Yale Himalaya Initiative

environment | livelihood | culture

Profiles

Sponsors:

President Na Jinhua (ethno-resource management)

Vice President Duan Gang (Ethnology)

Vice President Li Bingze (International Education)

Organizers: 

Dan Smyer Yü (Ph.D. University of California at Davis)
Professor/Founding Director
Center for Trans-Himalayan Studies 
Yunnan Minzu University

Dan Smyer Yu is Professor and Founding Director of Center for Trans-Himalayan Studies at Yunnan Minzu University, a core member of the Transregional Research Network (CETREN) at University of Göttingen, and a Research Group Leader at Max Planck Institute for Religious and Ethnic Diversity (on leave 2014-15).  He received his doctoral degree in anthropology from the University of California at Davis in 2006, specializing in trans-regional studies of ethnic relations, religious revitalizations, Sino-Tibetan Buddhist interactions, and globalization. His recent publications include The Spread of Tibetan Buddhism in China: Charisma, Money, Enlightenment (monograph, Routledge 2011) and Mindscaping the Landscape of Tibet: Place, Memorability, Eco-aesthetics (monograph, De Gruyter 2015). His current research directions are transboundary governance of natural and human heritages, water and religious diversity, religion and peacebuilding, comparative studies of secularisms in the greater Himalayan region. He is also a documentary filmmaker. His widely screened films include Embrace (50 min. Tibetan mountain culture and ecology 2011) and Rainbow Rider (55 min. Tibetan Buddhism in China 2013).


Alark Saxena (Ph.D. Yale University)
Program Director/Steering Committee Member
Yale Himalayan Initiative
Lecturer, Yale School of Forestry & Environmental Studies
Yale University

Alark Saxena is the Program Director of Yale Himalaya Initiative and a Lecturer at the School of Forestry and Environmental StudiesAlark is a social-ecologist who is interested in questions associated to sustainability, resilience and livelihood using a systems approach.  His current research is focused in India and Nepal. In India, Alark is developing a complex model to evaluate livelihood resilience of forest based communities. Within Himalayas, Alark is modeling the impacts of tourism on local livelihood and culture in the Sagarmatha National park, Nepal. Himalayas have been a part of Alark’s life since his teenage days. As the Program Director of Yale Himalaya Initiative, Alark works to strengthen old and forge new relationships between Yale and the Himalayan region. 


Specialists and Instructors: 

Yale University

Andrew Quintman (Ph.D. University of Michigan)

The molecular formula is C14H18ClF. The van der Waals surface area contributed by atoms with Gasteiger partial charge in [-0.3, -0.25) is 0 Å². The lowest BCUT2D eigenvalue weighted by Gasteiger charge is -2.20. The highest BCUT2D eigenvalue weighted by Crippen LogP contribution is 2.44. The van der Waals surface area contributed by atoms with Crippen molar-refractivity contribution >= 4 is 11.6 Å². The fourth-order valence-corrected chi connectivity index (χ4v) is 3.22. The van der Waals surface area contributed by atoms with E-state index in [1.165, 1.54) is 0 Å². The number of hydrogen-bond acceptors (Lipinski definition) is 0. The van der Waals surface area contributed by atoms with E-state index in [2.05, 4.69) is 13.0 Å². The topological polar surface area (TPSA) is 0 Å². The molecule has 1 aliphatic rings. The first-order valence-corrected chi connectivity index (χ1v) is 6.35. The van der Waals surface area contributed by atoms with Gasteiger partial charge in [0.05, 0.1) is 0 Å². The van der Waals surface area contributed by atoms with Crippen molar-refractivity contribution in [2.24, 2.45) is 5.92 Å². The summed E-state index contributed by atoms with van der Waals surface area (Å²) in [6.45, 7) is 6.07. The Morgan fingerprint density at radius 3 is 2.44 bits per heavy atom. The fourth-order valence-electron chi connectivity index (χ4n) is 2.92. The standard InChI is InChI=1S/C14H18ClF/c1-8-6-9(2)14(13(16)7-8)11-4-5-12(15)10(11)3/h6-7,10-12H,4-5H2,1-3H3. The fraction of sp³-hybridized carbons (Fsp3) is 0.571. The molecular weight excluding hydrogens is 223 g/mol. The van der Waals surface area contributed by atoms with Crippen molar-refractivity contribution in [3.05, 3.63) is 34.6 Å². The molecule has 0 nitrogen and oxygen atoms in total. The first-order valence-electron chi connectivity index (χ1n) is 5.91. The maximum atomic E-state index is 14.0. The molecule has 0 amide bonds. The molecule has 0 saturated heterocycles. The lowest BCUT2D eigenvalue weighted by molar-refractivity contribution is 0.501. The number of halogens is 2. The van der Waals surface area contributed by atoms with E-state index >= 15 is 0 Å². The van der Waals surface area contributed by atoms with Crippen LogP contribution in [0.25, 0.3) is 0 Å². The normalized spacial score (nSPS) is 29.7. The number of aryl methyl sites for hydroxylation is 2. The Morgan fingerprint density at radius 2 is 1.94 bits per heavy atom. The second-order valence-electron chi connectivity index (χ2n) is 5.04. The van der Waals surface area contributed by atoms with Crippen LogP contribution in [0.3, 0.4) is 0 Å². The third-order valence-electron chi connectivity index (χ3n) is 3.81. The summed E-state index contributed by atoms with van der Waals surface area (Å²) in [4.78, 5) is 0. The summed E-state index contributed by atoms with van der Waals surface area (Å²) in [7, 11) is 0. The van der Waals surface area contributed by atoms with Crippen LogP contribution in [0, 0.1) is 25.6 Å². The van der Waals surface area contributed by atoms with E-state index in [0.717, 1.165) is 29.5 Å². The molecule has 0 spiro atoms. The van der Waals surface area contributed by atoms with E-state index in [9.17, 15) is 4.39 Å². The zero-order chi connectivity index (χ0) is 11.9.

Associate Professor
Department of Religious Studies
Steering Committee Member of Yale Himalaya Initiative
Yale University

Andrew Quintman is Associate Professor of Religious Studies, specializing in the Buddhist traditions of Tibet and the Himalaya. His areas of teaching and research include Buddhist literature and history, sacred geography and pilgrimage, and visual cultures of the wider Himalayan region. He is also interested in the religious and literary histories of Tibet’s unique southern border communities.

His recent book, The Yogin and the Madman: Reading the Biographical Corpus of Tibet’s Great Saint Milarepa (Columbia University Press 2014), won the American Academy of Religion’s 2014 Award for Excellence in the Study of Religion and the 2015 Heyman Prize for outstanding scholarship from Yale University. In 2010 his new English translation of the Life of Milarepa was published by Penguin Classics. He is currently working on two new projects, one exploring Buddhist religious and literary culture in the borderlands of Tibet and Nepal, and the other examining the life of the Buddha through the visual and literary materials associated with Jonang Monastery in western Tibet. He has also been working to document and analyze traditional Bhutanese temple artwork within its historical context.

He completed his undergraduate studies at Hampshire College and his graduate work at the University of Michigan. Prior to coming to Yale in 2009, he served for seven years as Academic Director of the School for International Training’s Tibetan Studies program based in Kathmandu. Between 2001-2007 he also led a summer program for Tibetan Studies in Tibet offered through the University of Michigan. From 2006-2009 he joined Princeton University’s Society of Fellows in the Liberal Arts, where he held the Cotsen-Mellon Fellowship in the History of the Book. He is former Co-Chair of the Tibetan and Himalayan Religions Group of the American Academy of Religion and is co-leading a five-year seminar at the AAR on Religion and the Literary in Tibet. He is also Faculty Coordinator for the Yale Himalaya Initiative. For 2015–2017, he is a scholar in the ACLS-Ho Foundation Program in Buddhist Studies.


Alark Saxena (Ph.D. Yale University)
Program Director/Steering Committee Member
Yale Himalayan Initiative
Lecturer, Yale School of Forestry & Environmental Studies
Yale University


Alder Keleman Saxena,(Ph.D. Yale University)

Fellow- Yale Himalaya Initiative (Food Security and Resilience)
Post Doc Fellow at the AURA program at Aarhus University, Denmark 


Yunnan Minzu University and other international scholars

Dan Smyer Yü (Ph.D. University of California at Davis)
Professor/Founding Director
Center for Trans-Himalayan Studies 
Yunnan Minzu University


Wang Jianhua “Ayoe”, Yunnan Minzu University


Li Yunxia, Yunnan Minzu University


Georgina Drew, Department of Anthropology, the University of Adelaide, Australia 


Uromi Manange Goodale, Associate Professor, College of Forestry, Guangxi University


Reinmar Seidler, Lecturer of Biology, University of Massachusetts, Boston